Shane Carter, blah, blah, blah. We know all about Shane’s iconic, and of course, well deserved status in the annuals of Kiwi rock, but I wonder if that legacy sometimes obscures just how good he really is. We expect greatness, so when it arrives we’re all a bit ho-hum about it. Well, I’m not ho-hum in the least about this album; it’s one of my all time favourites, occupying a very special place in my heart, tucked up right next to a couple of Marvin Gayes’, a Miles Davis, a Bon Iver and one Coldplay song (forgive me). It’s a heartbreak album, wonderfully morbid and melancholic; it’s a right gloomy tour de force. Shane welcomed back the guitar on this album, after a couple of more keyboard orientated excursions, and it’s as beautiful as any of his previous standout works. If you’ve not heard Dimmer before begin here, it’s immaculately dreary.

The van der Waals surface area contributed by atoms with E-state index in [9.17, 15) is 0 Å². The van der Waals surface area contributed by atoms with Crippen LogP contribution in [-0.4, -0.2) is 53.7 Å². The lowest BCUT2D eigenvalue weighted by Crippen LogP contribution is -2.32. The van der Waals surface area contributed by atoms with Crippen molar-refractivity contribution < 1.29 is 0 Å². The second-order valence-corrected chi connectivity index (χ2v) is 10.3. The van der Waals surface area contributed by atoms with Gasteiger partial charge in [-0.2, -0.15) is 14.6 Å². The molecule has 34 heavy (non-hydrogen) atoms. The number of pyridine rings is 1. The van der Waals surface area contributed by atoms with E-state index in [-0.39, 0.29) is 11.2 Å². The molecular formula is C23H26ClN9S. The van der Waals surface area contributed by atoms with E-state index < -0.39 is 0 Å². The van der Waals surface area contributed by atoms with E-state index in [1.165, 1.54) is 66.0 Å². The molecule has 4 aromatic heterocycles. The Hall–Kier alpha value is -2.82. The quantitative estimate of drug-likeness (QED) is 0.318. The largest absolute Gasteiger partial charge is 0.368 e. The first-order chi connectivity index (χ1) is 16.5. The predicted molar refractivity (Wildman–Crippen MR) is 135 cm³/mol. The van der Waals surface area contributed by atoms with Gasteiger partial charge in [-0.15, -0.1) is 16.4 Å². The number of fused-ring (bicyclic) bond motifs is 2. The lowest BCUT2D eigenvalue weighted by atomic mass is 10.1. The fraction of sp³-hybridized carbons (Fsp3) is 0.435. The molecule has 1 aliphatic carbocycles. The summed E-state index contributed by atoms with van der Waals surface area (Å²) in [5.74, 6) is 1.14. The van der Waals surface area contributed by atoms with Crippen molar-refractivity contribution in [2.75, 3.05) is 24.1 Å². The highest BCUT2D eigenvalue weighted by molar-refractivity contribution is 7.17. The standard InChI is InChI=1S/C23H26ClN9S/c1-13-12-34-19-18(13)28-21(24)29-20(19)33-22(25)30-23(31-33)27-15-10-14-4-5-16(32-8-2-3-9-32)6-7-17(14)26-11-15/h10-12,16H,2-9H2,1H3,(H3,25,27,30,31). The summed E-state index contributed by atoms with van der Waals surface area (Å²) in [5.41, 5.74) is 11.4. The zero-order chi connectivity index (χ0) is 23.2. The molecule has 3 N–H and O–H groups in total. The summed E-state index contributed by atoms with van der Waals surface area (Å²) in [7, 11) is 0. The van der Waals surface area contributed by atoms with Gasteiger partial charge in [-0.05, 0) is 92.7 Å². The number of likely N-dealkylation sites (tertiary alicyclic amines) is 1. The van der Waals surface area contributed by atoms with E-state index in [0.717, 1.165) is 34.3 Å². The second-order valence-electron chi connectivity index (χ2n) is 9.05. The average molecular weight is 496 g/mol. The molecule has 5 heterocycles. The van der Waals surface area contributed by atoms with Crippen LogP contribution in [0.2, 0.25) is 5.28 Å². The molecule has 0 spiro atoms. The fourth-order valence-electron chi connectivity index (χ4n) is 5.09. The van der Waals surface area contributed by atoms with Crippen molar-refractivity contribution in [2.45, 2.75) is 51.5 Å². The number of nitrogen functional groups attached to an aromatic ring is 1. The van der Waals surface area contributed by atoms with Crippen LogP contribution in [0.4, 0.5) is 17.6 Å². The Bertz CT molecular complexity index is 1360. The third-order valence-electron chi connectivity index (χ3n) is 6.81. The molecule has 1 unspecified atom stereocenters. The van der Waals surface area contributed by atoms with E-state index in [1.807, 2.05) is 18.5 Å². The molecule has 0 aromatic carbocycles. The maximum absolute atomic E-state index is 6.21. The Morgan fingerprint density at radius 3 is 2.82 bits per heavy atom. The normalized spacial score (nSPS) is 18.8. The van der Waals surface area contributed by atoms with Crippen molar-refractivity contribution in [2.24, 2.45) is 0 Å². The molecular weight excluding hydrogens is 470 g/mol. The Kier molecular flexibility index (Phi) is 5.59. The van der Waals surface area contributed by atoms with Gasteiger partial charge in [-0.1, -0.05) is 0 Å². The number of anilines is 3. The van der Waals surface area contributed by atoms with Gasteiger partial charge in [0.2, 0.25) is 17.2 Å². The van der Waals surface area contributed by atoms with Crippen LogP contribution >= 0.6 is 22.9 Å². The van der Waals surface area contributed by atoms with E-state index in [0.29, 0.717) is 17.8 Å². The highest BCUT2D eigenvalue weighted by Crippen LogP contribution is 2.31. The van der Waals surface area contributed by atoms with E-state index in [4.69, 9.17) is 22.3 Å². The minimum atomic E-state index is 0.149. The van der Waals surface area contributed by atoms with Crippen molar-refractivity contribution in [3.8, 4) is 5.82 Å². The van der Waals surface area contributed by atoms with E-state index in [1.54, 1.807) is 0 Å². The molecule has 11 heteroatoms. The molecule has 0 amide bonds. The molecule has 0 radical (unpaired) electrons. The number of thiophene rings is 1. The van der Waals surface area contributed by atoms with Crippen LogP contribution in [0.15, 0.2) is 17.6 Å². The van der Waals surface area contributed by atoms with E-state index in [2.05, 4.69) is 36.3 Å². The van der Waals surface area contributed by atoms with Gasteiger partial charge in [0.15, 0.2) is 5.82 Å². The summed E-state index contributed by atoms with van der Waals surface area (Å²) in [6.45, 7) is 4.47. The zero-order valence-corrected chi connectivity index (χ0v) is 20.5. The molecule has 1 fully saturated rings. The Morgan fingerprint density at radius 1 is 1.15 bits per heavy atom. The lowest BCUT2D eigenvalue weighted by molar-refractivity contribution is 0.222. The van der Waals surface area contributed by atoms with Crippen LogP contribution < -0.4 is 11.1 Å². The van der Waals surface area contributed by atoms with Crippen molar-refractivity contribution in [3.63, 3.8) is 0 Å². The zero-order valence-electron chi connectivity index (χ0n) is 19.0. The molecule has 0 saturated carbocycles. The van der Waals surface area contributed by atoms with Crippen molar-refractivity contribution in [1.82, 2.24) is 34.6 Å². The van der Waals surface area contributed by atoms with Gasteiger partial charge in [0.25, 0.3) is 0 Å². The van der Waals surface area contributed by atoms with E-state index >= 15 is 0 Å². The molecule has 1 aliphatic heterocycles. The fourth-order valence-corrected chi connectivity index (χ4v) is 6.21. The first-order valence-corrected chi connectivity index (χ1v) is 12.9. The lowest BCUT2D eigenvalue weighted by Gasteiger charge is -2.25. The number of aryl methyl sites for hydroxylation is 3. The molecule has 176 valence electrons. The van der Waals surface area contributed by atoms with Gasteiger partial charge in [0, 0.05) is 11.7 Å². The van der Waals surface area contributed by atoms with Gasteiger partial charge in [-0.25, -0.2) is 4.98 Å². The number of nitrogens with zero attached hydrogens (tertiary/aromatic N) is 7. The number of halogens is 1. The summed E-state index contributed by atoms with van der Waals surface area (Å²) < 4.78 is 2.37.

It is utterly ridiculous that HDU never made it to the top of the Billboard charts. Here’s another Kiwi band, heaped with international praise, and still playing tiny gigs in sweaty pubs around NZ. Doesn’t make any sense at all. They’re a sterling, lurching, beast of a guitar band. Huge chunky, ominous riffs wrapped around twirling and nebulous harmonies. I don’t know what it is about our land but HDU pull something dark, mysterious and somehow kind of tranquil from our soil. They’re timeless and epic, there’s a sweeping gothic, very Dunedin, quality to their sound, infused with some of that Southern chill perhaps. In any case they’ve obviously spent a great deal of time sitting in cold rooms creating these tracks, there’s a care and passion to them that makes one imagine they really inhabit those notes when they strike them.